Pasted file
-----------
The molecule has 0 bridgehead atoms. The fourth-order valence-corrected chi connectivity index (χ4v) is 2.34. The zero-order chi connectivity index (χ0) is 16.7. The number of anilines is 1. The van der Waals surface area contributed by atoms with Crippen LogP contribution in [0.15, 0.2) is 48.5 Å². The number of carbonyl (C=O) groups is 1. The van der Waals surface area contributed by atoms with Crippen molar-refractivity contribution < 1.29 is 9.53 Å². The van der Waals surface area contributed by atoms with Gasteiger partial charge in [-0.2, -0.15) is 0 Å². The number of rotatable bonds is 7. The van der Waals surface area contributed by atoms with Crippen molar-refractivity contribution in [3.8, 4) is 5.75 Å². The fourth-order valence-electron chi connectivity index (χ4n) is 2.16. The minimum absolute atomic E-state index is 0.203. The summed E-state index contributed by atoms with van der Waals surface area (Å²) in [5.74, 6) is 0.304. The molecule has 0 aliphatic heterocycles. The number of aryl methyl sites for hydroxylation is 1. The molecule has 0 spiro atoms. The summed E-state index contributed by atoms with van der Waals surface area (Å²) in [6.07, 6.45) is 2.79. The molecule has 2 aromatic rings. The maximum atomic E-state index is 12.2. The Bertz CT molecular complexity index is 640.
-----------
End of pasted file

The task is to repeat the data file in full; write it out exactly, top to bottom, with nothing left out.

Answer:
The molecule has 0 bridgehead atoms. The fourth-order valence-corrected chi connectivity index (χ4v) is 2.34. The zero-order chi connectivity index (χ0) is 16.7. The number of anilines is 1. The van der Waals surface area contributed by atoms with Crippen LogP contribution in [0.15, 0.2) is 48.5 Å². The number of carbonyl (C=O) groups is 1. The van der Waals surface area contributed by atoms with Crippen molar-refractivity contribution < 1.29 is 9.53 Å². The van der Waals surface area contributed by atoms with Gasteiger partial charge in [-0.2, -0.15) is 0 Å². The number of rotatable bonds is 7. The van der Waals surface area contributed by atoms with Crippen molar-refractivity contribution in [3.8, 4) is 5.75 Å². The fourth-order valence-electron chi connectivity index (χ4n) is 2.16. The minimum absolute atomic E-state index is 0.203. The summed E-state index contributed by atoms with van der Waals surface area (Å²) in [5.74, 6) is 0.304. The molecule has 0 aliphatic heterocycles. The number of aryl methyl sites for hydroxylation is 1. The molecule has 0 spiro atoms. The summed E-state index contributed by atoms with van der Waals surface area (Å²) in [6.07, 6.45) is 2.79. The molecule has 2 aromatic rings. The maximum atomic E-state index is 12.2. The Bertz CT molecular complexity index is 640.